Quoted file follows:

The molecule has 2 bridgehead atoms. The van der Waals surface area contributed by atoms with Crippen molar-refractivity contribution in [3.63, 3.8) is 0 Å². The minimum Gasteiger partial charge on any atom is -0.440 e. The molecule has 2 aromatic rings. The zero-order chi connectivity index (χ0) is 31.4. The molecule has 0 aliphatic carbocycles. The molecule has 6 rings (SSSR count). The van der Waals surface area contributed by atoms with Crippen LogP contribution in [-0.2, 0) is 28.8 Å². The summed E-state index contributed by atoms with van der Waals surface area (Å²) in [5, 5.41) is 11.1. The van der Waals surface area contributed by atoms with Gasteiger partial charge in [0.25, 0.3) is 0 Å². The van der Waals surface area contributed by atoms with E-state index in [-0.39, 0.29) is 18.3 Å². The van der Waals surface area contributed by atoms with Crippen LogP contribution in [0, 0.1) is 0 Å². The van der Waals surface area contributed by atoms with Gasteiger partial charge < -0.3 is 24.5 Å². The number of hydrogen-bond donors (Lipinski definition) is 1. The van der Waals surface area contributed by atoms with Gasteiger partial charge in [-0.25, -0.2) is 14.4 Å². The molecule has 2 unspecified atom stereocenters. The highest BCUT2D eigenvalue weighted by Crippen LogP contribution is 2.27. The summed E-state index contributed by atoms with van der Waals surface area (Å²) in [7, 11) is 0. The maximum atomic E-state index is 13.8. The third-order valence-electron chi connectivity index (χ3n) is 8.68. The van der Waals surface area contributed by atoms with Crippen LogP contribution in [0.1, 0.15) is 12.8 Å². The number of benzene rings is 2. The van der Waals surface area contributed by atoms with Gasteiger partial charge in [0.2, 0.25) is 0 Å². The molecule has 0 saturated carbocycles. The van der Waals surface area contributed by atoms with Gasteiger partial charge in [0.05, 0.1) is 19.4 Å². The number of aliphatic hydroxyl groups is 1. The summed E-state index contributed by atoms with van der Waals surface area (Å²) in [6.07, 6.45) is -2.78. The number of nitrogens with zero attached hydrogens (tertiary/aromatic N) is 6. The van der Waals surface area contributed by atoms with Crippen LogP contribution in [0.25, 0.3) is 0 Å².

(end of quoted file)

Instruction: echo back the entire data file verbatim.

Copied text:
The molecule has 2 bridgehead atoms. The van der Waals surface area contributed by atoms with Crippen molar-refractivity contribution in [3.63, 3.8) is 0 Å². The minimum Gasteiger partial charge on any atom is -0.440 e. The molecule has 2 aromatic rings. The zero-order chi connectivity index (χ0) is 31.4. The molecule has 0 aliphatic carbocycles. The molecule has 6 rings (SSSR count). The van der Waals surface area contributed by atoms with Crippen LogP contribution in [-0.2, 0) is 28.8 Å². The summed E-state index contributed by atoms with van der Waals surface area (Å²) in [5, 5.41) is 11.1. The van der Waals surface area contributed by atoms with Gasteiger partial charge in [0.25, 0.3) is 0 Å². The van der Waals surface area contributed by atoms with E-state index in [-0.39, 0.29) is 18.3 Å². The van der Waals surface area contributed by atoms with Crippen LogP contribution in [0, 0.1) is 0 Å². The van der Waals surface area contributed by atoms with Gasteiger partial charge < -0.3 is 24.5 Å². The number of hydrogen-bond donors (Lipinski definition) is 1. The van der Waals surface area contributed by atoms with Gasteiger partial charge in [-0.25, -0.2) is 14.4 Å². The molecule has 2 unspecified atom stereocenters. The highest BCUT2D eigenvalue weighted by Crippen LogP contribution is 2.27. The summed E-state index contributed by atoms with van der Waals surface area (Å²) in [7, 11) is 0. The maximum atomic E-state index is 13.8. The third-order valence-electron chi connectivity index (χ3n) is 8.68. The van der Waals surface area contributed by atoms with Crippen LogP contribution in [0.1, 0.15) is 12.8 Å². The number of benzene rings is 2. The van der Waals surface area contributed by atoms with Gasteiger partial charge in [0.2, 0.25) is 0 Å². The molecule has 0 saturated carbocycles. The van der Waals surface area contributed by atoms with Gasteiger partial charge in [0.05, 0.1) is 19.4 Å². The number of aliphatic hydroxyl groups is 1. The summed E-state index contributed by atoms with van der Waals surface area (Å²) in [6.07, 6.45) is -2.78. The number of nitrogens with zero attached hydrogens (tertiary/aromatic N) is 6. The van der Waals surface area contributed by atoms with Crippen LogP contribution in [0.25, 0.3) is 0 Å².